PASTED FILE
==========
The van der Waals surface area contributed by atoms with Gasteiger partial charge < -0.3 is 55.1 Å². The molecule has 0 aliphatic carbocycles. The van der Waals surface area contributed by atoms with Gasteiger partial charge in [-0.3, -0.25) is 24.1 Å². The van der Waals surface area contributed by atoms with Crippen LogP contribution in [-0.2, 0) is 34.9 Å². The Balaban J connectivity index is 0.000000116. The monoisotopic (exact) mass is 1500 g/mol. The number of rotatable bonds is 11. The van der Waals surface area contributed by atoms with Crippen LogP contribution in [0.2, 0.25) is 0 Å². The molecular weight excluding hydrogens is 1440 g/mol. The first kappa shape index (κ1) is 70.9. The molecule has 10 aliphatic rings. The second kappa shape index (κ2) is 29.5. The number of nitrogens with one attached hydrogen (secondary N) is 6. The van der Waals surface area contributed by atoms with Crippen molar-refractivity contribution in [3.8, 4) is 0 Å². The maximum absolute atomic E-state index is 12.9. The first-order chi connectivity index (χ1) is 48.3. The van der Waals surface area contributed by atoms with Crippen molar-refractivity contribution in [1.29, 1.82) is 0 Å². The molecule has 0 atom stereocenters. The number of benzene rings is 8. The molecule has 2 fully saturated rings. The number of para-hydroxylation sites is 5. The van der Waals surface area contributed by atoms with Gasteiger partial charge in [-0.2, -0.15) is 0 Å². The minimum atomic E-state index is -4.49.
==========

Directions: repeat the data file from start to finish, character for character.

The van der Waals surface area contributed by atoms with Gasteiger partial charge < -0.3 is 55.1 Å². The molecule has 0 aliphatic carbocycles. The van der Waals surface area contributed by atoms with Gasteiger partial charge in [-0.3, -0.25) is 24.1 Å². The van der Waals surface area contributed by atoms with Crippen LogP contribution in [-0.2, 0) is 34.9 Å². The Balaban J connectivity index is 0.000000116. The monoisotopic (exact) mass is 1500 g/mol. The number of rotatable bonds is 11. The van der Waals surface area contributed by atoms with Crippen LogP contribution in [0.2, 0.25) is 0 Å². The molecular weight excluding hydrogens is 1440 g/mol. The first kappa shape index (κ1) is 70.9. The molecule has 10 aliphatic rings. The second kappa shape index (κ2) is 29.5. The number of nitrogens with one attached hydrogen (secondary N) is 6. The van der Waals surface area contributed by atoms with Crippen molar-refractivity contribution in [3.8, 4) is 0 Å². The maximum absolute atomic E-state index is 12.9. The first-order chi connectivity index (χ1) is 48.3. The van der Waals surface area contributed by atoms with Crippen molar-refractivity contribution in [1.29, 1.82) is 0 Å². The molecule has 0 atom stereocenters. The number of benzene rings is 8. The molecule has 2 fully saturated rings. The number of para-hydroxylation sites is 5. The van der Waals surface area contributed by atoms with Gasteiger partial charge in [-0.2, -0.15) is 0 Å². The minimum atomic E-state index is -4.49.